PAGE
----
In addition, the person has the right to deny the police any attempt to take away any item in his/her possession unless the warrant so provides and with reasonable grounds. However, in cases where the police access information from persons through third party and that information is sufficient to serve as evidence, there are grounds for consideration about how that information was acquired and whether it will be used in court; indeed, such a search is not related to the fourth amendment and it does not require a search warrant. For instance, in the case of information appearing in public view such as in a vehicle or on top of envelop, the person may not claim of violation of privacy.
Other exceptions a person does not have reasonable expectation of privacy is in an event where there is likely to be danger to the society, a situation normally referred to as ‘probable cause’. In this case, the police may demand a search and even seize evidence if they feel that there is probable cause for danger, for example when pursuing a terrorist or a robber. Such circumstances are also included in the exigent circumstances exception where the police are required to act quickly to certain matters that are of public interest and seize evidence without the requirement of a search warrant.
Although the exclusionary rule provide that any evidence collected without valid search warrant or without proper cause should be excluded from being used as evidence against a defendant, there are exceptions. For instance, a police may carry out a search using an invalid search warrant but without their knowledge that such warrant is invalid; here, the judge will have to establish whether the police actually acted in good faith or such a search warrant had faults that could not be identified on the face value by the holder.
The exclusionary rule plays a big role in protecting the defendant from unlawful or illegally acquired evidence. This is evidenced by various cases that have been determined over the years with the help of exclusionary rule. For instance, the case of Smith vs. United States dismissed evidence produced by a witness due to the fact that his statement came about from information collected from defendants who had been illegally detained. Indeed, the lower court had earlier dismissed the confessions of the defendants based on the method used by police to acquire such confessions. In another case, Weeks vs. United States of 1914, the court excluded evidence seized by police from an illegal search that was not warranted (Criminal procedure 621).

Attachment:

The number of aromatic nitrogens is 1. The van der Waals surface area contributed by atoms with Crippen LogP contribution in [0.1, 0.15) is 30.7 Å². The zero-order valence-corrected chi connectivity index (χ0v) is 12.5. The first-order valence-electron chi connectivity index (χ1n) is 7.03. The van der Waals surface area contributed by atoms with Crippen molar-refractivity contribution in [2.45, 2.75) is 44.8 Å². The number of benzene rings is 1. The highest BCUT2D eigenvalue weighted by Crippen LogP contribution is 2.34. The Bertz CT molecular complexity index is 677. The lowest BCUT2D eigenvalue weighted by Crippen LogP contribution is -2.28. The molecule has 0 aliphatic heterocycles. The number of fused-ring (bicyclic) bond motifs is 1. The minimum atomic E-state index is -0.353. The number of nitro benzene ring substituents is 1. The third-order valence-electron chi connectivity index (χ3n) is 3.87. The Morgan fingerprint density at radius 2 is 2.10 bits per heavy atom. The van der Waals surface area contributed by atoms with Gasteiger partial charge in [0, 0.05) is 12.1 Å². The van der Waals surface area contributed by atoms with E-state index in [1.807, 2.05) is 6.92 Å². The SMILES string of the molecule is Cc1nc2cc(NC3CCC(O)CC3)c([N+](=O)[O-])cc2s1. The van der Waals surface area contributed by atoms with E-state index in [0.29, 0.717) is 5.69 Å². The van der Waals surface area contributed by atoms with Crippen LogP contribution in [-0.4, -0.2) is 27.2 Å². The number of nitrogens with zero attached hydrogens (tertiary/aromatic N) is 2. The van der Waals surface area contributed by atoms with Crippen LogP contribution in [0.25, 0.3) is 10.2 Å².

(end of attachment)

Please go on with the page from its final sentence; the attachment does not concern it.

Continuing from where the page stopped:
In another case, United States vs. Goldstein, the witness evidence was excluded for the reason that the witness was induced to provide evidence based on the information seized from wire-tapping that connected the witness to the defendant (Criminal procedure 623). The court established that such information received from wire-tap could not be admissible in the court, as the police did not have the authority to tap wired information from the defendant. Nevertheless, under Federal Rule 5 of Criminal Procedure prohibits admission of confessions from a defendant who has been wrongfully or illegally detained. This is evidenced by the case of McNabb Vs United States of 1943, where confessions by the defendant was excluded due to the reason of being acquired while the defendant was unlawfully detained (Criminal Procedure 623)
The exclusionary rule is a vital tool for judicial procedure in the country. However, there are areas that need clarity and consensus, while other areas need a complete overhaul. Generally, the rule is constitutional in its current form and is guided by the fourth amendment. However, it provides grounds for misguided justice to the complainants due to exclusion of vital information based on unlawful acquisition. For instance, what happens on a case of wire-tapping information related to terrorist attack? In additional what happens to information acquired through torture and it leads identification of actual perpetrators of terrorism. Therefore, the important point here is creating a balance between human security and right to life.
Ball, Howard. U.S Homeland Security. California: ABC-CLIO Inc., 2005. Print.
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Bullock, Jane, George, Haddow & Damon, Coppola. Introduction to Homeland Security. Walthum, MA: Elsevier Inc., 2012. Print.
“Criminal Procedure: Circuit Court Refuses To Extend “Poison Fruit” Doctrine to Testimony of Witness Discovered As A Result Of Illegal Detention.” Duke Law Journal 13.3 (1964): 620-629. Web.
Frías, Ana, and N. White. Counter-Terrorism: International Law and Practice. Oxford: Oxford University Press, 2012. Print.
Gonzales, Doreen. A Look at the Fourth Amendment: Against Unreasonable Searches and Seizures. New York: Enslow publishers Inc., 2007. Print.